Occasionally we’ll be required to set a user account on Office365 to never expire. It’s not advisable to perform this action, as a compromised account who’s passwords never expires can be a liability. However, in some cases a utility account such as a scanner/copier or kiosk account may require a password that does not change. The following tutorial will show you how to set an Office365 password to never expire using PowerShell.
First, we’ll want to ensure that the account password is not already set to expire and we want to confirm it’s status. Using PowerShell we can get information about an Office365 user account password expiration status.
1. Connect to Microsoft Online Services with PowerShell by running the following commands:
2. Next, replace <UserID> with the user account (email address) of the user’s properties we want to get with the following command:
When attempting to move files in SharePoint Online Office365 from one folder to another you may find that you get errors or the moving process times out or fails with the error:
Error: We couldn't move the file because it's locked for editing or has been modified or deleted.
What has happened is some of the files in these folders have been marked as “checked out” or “locked”. This may have been done erroneously by a user or the status was corrupted when the files were originally uploaded into SharePoint.
Once the files are checked in, you can move them. As an alternative to moving the files, you may also be able to “Copy To…”, and then delete the original files. Again, you may not be able to delete the files you copied because the files you want to delete in SharePoint may also be locked or checked-out.
This is what worked for me:
Use your favorite web browser and log into your SharePoint site (e.g. https://companyname.sharepoint.com/sites/sitename.
Browse to the problem folders that contain files that you cannot move to another folder.
In the folders, you should find files that are “checked out”. The files will have a green arrow icon next to the file icon.
Place a checkmark next to the file that is checked out.
In the menu at the top-right choose “…”
In the “…” menu, click “Discard check out”
Now try moving the file with the following sequence:
If the problem files are Word/Excel files, you may need to Open the files in Word or Excel first, in order to check them back in.
At some point, a user’s mailbox will reach the default quota for Enterprise E1 default of 50 GB, and they will have to either move mail into an archive or delete mail to continue to receive email. The user may receive the warning:
Your mailbox is near the maximum storage limit. Archive or delete items to create additional free space.
Our options at this point is to do one of three things: Upgrade the user’s license from E1 to E3 to double the mailbox size, permanently delete mail out of the mailbox, or archive the mail. Microsoft provides 50 additional GB of archive space for an E1 license (this number is subject to change.)
In many instances, the user may not want to delete any mail and would prefer to archive the mail. In my opinion, the ideal way to handle archiving is to create an online archive, rather than create .pst files on the local machine which could end up getting lost or deleted. Also managing local .pst archive files can be a pain. And lastly, if the archive is only available as a .pst file in the user’s PC, the archived mail will not be available from webmail or a different device.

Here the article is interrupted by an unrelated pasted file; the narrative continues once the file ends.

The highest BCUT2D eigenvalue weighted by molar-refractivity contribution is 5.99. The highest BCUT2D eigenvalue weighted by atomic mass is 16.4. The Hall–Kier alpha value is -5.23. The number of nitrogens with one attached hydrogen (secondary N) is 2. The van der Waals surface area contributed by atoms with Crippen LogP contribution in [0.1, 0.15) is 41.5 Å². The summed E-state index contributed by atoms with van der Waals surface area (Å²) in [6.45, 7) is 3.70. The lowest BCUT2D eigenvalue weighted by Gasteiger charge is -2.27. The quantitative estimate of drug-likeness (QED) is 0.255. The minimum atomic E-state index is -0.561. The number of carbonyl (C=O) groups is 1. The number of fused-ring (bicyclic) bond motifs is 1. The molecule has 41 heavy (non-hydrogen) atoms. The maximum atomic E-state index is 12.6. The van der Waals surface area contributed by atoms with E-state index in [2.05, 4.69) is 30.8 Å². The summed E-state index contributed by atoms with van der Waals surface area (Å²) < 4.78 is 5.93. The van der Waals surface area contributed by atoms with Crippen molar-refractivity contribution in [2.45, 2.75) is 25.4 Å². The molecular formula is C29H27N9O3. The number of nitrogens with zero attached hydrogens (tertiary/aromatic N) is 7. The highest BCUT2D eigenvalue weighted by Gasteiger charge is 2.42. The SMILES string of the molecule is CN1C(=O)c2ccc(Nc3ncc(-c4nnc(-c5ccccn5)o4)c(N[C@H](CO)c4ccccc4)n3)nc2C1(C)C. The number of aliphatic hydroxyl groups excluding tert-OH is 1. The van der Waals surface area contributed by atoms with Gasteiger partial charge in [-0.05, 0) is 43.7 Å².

If we want to create an online archive for the user on Office 365, there are a few simple steps to take in the Office 365 Admin console.
Log into the Office365 Admin console, then click on Admin centers > Security and Compliance:
Next, on the navigation bar, expand Data Governance, and click Archive
Now on the right-hand pane, we will see all of our mailboxes and find out if the Archive Mailbox for Office 365 is enabled or disabled.
To enable the archive on a disabled user’s mailbox, first select the user. If we have a lot of users, do a search for the user’s name and then highlight the correct mailbox we want to change.
We can see in the screenshot above, my account already has Archive mailbox: enabled. If the account’s archive had been disabled, we would simply click the Enable link. When we click enable, we will get the following Warning:
If you enable this person's archive mailbox, items in their mailbox that are older than two years will be moved to the new archive. Are you sure you want to enable this archive mailbox? Yes No
9. Click Yes.
10. What happens next is, as the warning states, mail that is over 2 years old will begin to be archived. We will also get some new features in both Outlook online, as well as in Outlook 2016/Outlook 2013. We can wait for the auto-archiving to take place, but we can also take some immediate action to archive old mail online.
11. Pretty much immediately in Outlook online, we will get new Archive buttons, and an archive folder here:
We won’t see the archive buttons until we click on an individual message. If we do click on a message and select it, we will see the Archive button available.
12. We can also select multiple emails and then right-click on the highlighted messages. A wizard will appear on the screen. Click the Archive button to move these emails to the archive folder.
13. If reducing the size of the mailbox immediately is our goal, we can start by archiving our largest emails first. At the top of the mail folder, whether it be the inbox, Sent Items, or Deleted Items folder, we’d click the Filter button > Sort by > Size.
14. Select the “Enormous” items first by clicking on the top email, hold down the Shift button, then select the bottom email and it will highlight all of the messages in between. Next, right-click and choose Archive.